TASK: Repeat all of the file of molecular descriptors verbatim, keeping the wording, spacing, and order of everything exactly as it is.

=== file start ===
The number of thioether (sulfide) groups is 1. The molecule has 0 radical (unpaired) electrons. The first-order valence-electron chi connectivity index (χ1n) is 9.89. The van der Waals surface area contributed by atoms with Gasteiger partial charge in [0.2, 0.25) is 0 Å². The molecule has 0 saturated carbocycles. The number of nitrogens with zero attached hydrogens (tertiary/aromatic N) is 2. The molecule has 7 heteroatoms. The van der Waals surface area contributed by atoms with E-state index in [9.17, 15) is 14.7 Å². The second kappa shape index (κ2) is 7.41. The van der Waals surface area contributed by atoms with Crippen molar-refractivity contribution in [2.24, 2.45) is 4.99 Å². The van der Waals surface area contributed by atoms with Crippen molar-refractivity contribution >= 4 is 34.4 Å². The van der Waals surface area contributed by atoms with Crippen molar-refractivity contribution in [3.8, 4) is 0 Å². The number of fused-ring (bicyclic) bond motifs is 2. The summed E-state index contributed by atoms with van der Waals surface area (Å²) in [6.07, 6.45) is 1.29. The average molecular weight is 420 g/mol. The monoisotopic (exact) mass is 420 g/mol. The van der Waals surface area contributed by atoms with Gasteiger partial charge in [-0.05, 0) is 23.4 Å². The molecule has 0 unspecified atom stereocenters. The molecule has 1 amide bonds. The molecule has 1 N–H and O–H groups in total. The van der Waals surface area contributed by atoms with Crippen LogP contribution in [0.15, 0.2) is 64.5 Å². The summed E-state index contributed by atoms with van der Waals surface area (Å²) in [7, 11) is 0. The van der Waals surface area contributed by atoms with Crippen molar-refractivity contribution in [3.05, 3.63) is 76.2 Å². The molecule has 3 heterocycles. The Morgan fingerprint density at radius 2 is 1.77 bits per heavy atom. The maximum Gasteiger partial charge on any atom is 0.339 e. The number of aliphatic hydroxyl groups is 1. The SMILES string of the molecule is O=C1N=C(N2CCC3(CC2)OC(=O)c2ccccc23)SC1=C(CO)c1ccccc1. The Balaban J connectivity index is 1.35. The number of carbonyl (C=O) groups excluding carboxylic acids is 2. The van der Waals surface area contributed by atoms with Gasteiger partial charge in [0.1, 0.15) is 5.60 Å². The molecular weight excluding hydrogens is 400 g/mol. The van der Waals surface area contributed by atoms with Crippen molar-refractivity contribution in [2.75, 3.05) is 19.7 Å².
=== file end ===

The number of thioether (sulfide) groups is 1. The molecule has 0 radical (unpaired) electrons. The first-order valence-electron chi connectivity index (χ1n) is 9.89. The van der Waals surface area contributed by atoms with Gasteiger partial charge in [0.2, 0.25) is 0 Å². The molecule has 0 saturated carbocycles. The number of nitrogens with zero attached hydrogens (tertiary/aromatic N) is 2. The molecule has 7 heteroatoms. The van der Waals surface area contributed by atoms with E-state index in [9.17, 15) is 14.7 Å². The second kappa shape index (κ2) is 7.41. The van der Waals surface area contributed by atoms with Crippen molar-refractivity contribution in [2.24, 2.45) is 4.99 Å². The van der Waals surface area contributed by atoms with Crippen molar-refractivity contribution >= 4 is 34.4 Å². The van der Waals surface area contributed by atoms with Crippen molar-refractivity contribution in [3.8, 4) is 0 Å². The number of fused-ring (bicyclic) bond motifs is 2. The summed E-state index contributed by atoms with van der Waals surface area (Å²) in [6.07, 6.45) is 1.29. The average molecular weight is 420 g/mol. The monoisotopic (exact) mass is 420 g/mol. The van der Waals surface area contributed by atoms with Gasteiger partial charge in [-0.05, 0) is 23.4 Å². The molecule has 0 unspecified atom stereocenters. The molecule has 1 amide bonds. The molecule has 1 N–H and O–H groups in total. The van der Waals surface area contributed by atoms with Crippen LogP contribution in [0.15, 0.2) is 64.5 Å². The summed E-state index contributed by atoms with van der Waals surface area (Å²) in [7, 11) is 0. The van der Waals surface area contributed by atoms with Crippen molar-refractivity contribution in [3.05, 3.63) is 76.2 Å². The molecule has 3 heterocycles. The Morgan fingerprint density at radius 2 is 1.77 bits per heavy atom. The maximum Gasteiger partial charge on any atom is 0.339 e. The number of aliphatic hydroxyl groups is 1. The SMILES string of the molecule is O=C1N=C(N2CCC3(CC2)OC(=O)c2ccccc23)SC1=C(CO)c1ccccc1. The Balaban J connectivity index is 1.35. The number of carbonyl (C=O) groups excluding carboxylic acids is 2. The van der Waals surface area contributed by atoms with Gasteiger partial charge in [0.1, 0.15) is 5.60 Å². The molecular weight excluding hydrogens is 400 g/mol. The van der Waals surface area contributed by atoms with Crippen molar-refractivity contribution in [2.75, 3.05) is 19.7 Å².